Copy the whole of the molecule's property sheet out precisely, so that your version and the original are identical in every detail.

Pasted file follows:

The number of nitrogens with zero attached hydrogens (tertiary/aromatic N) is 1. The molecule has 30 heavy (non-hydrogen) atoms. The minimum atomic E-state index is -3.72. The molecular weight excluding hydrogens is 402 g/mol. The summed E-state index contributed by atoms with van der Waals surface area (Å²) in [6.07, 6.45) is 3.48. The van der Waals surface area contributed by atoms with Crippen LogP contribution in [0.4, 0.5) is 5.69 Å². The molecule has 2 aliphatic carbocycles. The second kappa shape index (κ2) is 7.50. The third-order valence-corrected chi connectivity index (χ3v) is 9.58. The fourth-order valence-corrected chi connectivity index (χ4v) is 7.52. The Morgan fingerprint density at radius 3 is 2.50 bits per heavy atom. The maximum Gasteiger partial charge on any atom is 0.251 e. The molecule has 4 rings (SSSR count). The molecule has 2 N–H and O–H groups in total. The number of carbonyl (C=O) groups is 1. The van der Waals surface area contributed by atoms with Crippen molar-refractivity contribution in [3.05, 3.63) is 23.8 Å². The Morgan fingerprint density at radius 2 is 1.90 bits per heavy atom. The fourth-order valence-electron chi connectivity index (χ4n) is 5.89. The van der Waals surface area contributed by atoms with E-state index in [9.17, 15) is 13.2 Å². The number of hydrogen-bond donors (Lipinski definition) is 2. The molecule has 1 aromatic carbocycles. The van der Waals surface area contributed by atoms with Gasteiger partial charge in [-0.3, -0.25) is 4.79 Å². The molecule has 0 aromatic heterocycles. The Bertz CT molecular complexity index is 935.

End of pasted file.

The number of nitrogens with zero attached hydrogens (tertiary/aromatic N) is 1. The molecule has 30 heavy (non-hydrogen) atoms. The minimum atomic E-state index is -3.72. The molecular weight excluding hydrogens is 402 g/mol. The summed E-state index contributed by atoms with van der Waals surface area (Å²) in [6.07, 6.45) is 3.48. The van der Waals surface area contributed by atoms with Crippen LogP contribution in [0.4, 0.5) is 5.69 Å². The molecule has 2 aliphatic carbocycles. The second kappa shape index (κ2) is 7.50. The third-order valence-corrected chi connectivity index (χ3v) is 9.58. The fourth-order valence-corrected chi connectivity index (χ4v) is 7.52. The Morgan fingerprint density at radius 3 is 2.50 bits per heavy atom. The maximum Gasteiger partial charge on any atom is 0.251 e. The molecule has 4 rings (SSSR count). The molecule has 2 N–H and O–H groups in total. The number of carbonyl (C=O) groups is 1. The van der Waals surface area contributed by atoms with Crippen molar-refractivity contribution in [3.05, 3.63) is 23.8 Å². The Morgan fingerprint density at radius 2 is 1.90 bits per heavy atom. The fourth-order valence-electron chi connectivity index (χ4n) is 5.89. The van der Waals surface area contributed by atoms with E-state index in [9.17, 15) is 13.2 Å². The number of hydrogen-bond donors (Lipinski definition) is 2. The molecule has 1 aromatic carbocycles. The van der Waals surface area contributed by atoms with Gasteiger partial charge in [-0.3, -0.25) is 4.79 Å². The molecule has 0 aromatic heterocycles. The Bertz CT molecular complexity index is 935.